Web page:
Grandes Jorasses – North Face – Colton Macintyre

Taken from the Leschaux hut, looking up at the Grandes Jorasses.

A classic route up the North face of the Grandes Jorasses. I have wanted to climb this for a long time and I heard it was in good condition with several teams heading up it recently. The weather was good, I had time off and had found a climbing partner. All things were in place to get committed on the huge face with Twid Turner.

The route has quite a reputation with the likes of Chris Bonnington and Dougal Haston spending 17 bivvies on the face before having to turn around. It’s a long route ascending from the Leschaux hut up to 4200m to the summit.  Our chosen style was to go up and down in a day hopefully not having to bivvy on route. 

Morgan climbing over the Bergschrund
We started at 12.30am from a busy hut where several other teams were setting off to go up the same route. The route finding to the base is quite hard at night and there was no moon around to light the way. A faint track helped and lead through a series of crevasses and seracs until we got to a shear ice wall around 10m high. It was the only obvious way onto the ice ramp so we had to climb over it. Leading vertical ice at 4am with just the light of your head torch was an exciting experience and got rid of any tiredness we were feeling walking up to the base of the route.


We then climbed a long snowy ramp moving together to get to the start of the steep ice. The sun rose and a patch of snow covered in blood became apparent. It was quite intimidating before setting off on the crux ice section thinking about what might have happened before. We found out later the blood was from the nose of a team above after a lump of ice struck one of them on the nose. Twid set off on lead and made short work of the steep snow ice, good placements for axes an crampons but poor screws so it was effectively soloing – a strong lead. We overtook the team in front who were moving slowly and we moved quickly up onto the steep mixed section above.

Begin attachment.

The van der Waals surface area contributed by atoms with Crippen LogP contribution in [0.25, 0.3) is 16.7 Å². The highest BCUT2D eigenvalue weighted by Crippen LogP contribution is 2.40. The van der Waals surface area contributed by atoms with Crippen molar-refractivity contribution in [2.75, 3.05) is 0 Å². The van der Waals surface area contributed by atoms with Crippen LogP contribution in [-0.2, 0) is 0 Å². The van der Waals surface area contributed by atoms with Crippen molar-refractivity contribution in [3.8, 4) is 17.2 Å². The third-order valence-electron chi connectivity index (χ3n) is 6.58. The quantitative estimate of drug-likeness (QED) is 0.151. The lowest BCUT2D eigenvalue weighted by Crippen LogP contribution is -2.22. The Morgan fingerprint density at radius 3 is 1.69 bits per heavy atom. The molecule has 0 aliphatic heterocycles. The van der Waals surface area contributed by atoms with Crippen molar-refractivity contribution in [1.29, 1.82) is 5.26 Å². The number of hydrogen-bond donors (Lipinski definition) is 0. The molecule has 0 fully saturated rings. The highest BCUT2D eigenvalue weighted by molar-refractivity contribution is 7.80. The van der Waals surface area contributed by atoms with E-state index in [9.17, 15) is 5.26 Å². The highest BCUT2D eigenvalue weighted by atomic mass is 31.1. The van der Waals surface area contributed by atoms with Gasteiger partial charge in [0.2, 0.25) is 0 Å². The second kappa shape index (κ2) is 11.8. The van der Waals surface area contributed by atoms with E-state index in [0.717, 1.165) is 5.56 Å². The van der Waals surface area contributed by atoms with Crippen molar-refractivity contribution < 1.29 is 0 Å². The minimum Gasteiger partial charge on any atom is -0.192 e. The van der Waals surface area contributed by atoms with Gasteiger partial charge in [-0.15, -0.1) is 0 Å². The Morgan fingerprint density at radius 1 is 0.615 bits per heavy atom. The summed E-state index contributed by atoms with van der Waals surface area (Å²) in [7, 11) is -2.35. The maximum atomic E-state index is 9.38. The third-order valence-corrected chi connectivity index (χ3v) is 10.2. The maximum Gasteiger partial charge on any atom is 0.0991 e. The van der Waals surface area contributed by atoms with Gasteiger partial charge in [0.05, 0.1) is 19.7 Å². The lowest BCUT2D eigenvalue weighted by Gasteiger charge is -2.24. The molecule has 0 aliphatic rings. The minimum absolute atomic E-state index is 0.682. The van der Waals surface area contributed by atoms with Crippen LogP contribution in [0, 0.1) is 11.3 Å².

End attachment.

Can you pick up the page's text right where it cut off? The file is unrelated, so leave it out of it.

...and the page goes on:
What is normally mixed climbing up a steep gully was in fact ice all the way. We moved quickly up and then saw a ramp leading to the Walker spur where would exit the the face. A few more pitches of steady climbing took us to the summit of the Jorasses both greatful to be in the sun and at the top of this beautiful mountain. 

We had been on the go for 16 hours from leaving the hut, we had pitched around 25 rope lengths and moved together the rest. I had lost count how many times I had hot aches in my fingers. Pretty much every belay stance was hanging in uncomfortable positions. We had felt the pressure of time the whole way with a thought that if we are too slow we would be having a cold night under the stars, this meant the camera didn’t come out until the very top which looking back is a shame as there are such great positions on the route and would have been great photos. The climbing on the route is sensational and the line it takes up the faces is superb and logical. An incredible bold and courageous first ascent by Nick Colton and Alex Macintyre.
Amazing views across the Massif.

Just the long descent down to the Boccaletti hut through some quite scary terrain with deep crevasses,  big seracs and knife edge ridges. We later found out the team behind fell while walking down the arete, fortunately one guy jumped the opposite side of the ridge to save him but nearly cut thier rope in half. A lucky escape! It was hard to find the hut but with the help of a gps and following the description we found it eventually and got our heads down for a while.
We woke tired but pleased to have climbed such a classic route. We just had to descend down into Italy and then hitch back to Chamonix. Easier said than done and in the end we had to get the bus from Courmayeur in the afternoon which took most of the day.





Thanks to Morgan Baduel for the photos, Twid for being a great climbing partner and my wife and daughter for their support, understanding and patience.


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